Cutting for Stone is a gripping, gritty, heartbreakingly beautiful tale of twin brothers raised in an Ethiopian mission hospital. Marion and Shiva find themselves orphaned when their mother dies in childbirth and their father flees the scene. They are raised by the doctors and nurses of Missing Hospital, who watch the boys grow and become doctors amidst the political turmoil of Ethiopia in the 1960’s and 70’s. Finally Marion flees to New York, where he finishes his residency in an underfunded and understaffed hospital. Spanning decades and continents, Cutting for Stone is a powerful drama of love, passion, and personal demons.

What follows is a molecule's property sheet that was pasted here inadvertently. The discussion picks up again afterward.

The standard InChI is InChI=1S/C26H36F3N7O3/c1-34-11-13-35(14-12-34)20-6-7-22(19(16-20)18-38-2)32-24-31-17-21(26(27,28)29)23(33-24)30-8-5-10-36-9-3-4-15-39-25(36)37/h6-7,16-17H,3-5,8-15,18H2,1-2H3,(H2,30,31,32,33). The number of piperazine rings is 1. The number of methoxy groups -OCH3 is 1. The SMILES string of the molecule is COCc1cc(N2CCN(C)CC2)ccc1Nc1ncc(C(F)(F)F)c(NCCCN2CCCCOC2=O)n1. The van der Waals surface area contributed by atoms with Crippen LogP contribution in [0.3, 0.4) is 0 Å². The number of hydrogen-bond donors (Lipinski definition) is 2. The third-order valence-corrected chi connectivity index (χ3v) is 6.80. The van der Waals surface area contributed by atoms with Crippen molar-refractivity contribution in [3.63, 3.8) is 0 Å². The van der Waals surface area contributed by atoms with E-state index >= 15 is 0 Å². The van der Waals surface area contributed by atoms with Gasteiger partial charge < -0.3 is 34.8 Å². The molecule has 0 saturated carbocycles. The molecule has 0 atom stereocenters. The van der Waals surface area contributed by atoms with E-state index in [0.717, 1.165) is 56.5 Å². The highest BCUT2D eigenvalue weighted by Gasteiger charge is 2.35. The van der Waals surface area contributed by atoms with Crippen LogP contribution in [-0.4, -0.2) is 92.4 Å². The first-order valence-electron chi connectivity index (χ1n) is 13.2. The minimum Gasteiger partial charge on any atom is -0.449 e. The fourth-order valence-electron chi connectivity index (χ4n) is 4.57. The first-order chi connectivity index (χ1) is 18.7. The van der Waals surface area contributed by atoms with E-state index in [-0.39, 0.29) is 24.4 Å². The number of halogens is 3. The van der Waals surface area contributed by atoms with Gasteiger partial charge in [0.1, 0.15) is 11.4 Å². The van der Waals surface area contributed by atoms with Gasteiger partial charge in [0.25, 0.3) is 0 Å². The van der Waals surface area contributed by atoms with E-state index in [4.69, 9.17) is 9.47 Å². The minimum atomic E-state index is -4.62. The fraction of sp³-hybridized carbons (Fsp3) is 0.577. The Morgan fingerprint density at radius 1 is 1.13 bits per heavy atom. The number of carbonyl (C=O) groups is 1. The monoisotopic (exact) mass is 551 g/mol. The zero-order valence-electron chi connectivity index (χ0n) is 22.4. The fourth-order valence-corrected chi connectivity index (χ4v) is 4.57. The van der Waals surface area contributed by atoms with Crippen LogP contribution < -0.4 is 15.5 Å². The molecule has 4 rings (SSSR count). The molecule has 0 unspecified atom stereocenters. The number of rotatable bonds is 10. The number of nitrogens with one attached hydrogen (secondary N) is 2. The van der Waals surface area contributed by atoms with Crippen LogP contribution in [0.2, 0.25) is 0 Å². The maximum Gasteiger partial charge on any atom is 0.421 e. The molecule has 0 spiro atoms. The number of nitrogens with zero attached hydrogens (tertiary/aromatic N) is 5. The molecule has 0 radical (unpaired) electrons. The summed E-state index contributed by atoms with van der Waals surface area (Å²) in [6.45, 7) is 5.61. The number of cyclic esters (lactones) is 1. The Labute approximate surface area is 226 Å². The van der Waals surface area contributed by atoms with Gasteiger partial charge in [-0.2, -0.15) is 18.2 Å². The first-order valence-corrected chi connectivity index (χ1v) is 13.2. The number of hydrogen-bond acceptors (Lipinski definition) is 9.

City of Thieves: A Novel
By David Benioff

From the moment you begin City of Thieves to the moment you turn the last page, the modern world ceases to exist. You will find yourself in Leningrad, desperate and under siege. There you will witness young Lev Beniov’s arrest for looting a German paratrooper’s corpse and his subsequent mission: to find a dozen eggs or be sentenced to death. As Lev and his comrade Kolya struggle through the starving city and the surrounding countryside, they are forced to grow up and face harsh realities. City of Thieves is filled with the keen observations and naïveté of a teenage boy who sees too much. It is also a funny, poignant account of the way we all face adulthood: with a mixture of apprehension and abandon that, in Lev, is both endearing and a little bit sad.

The Monsters of Templeton
By Lauren Groff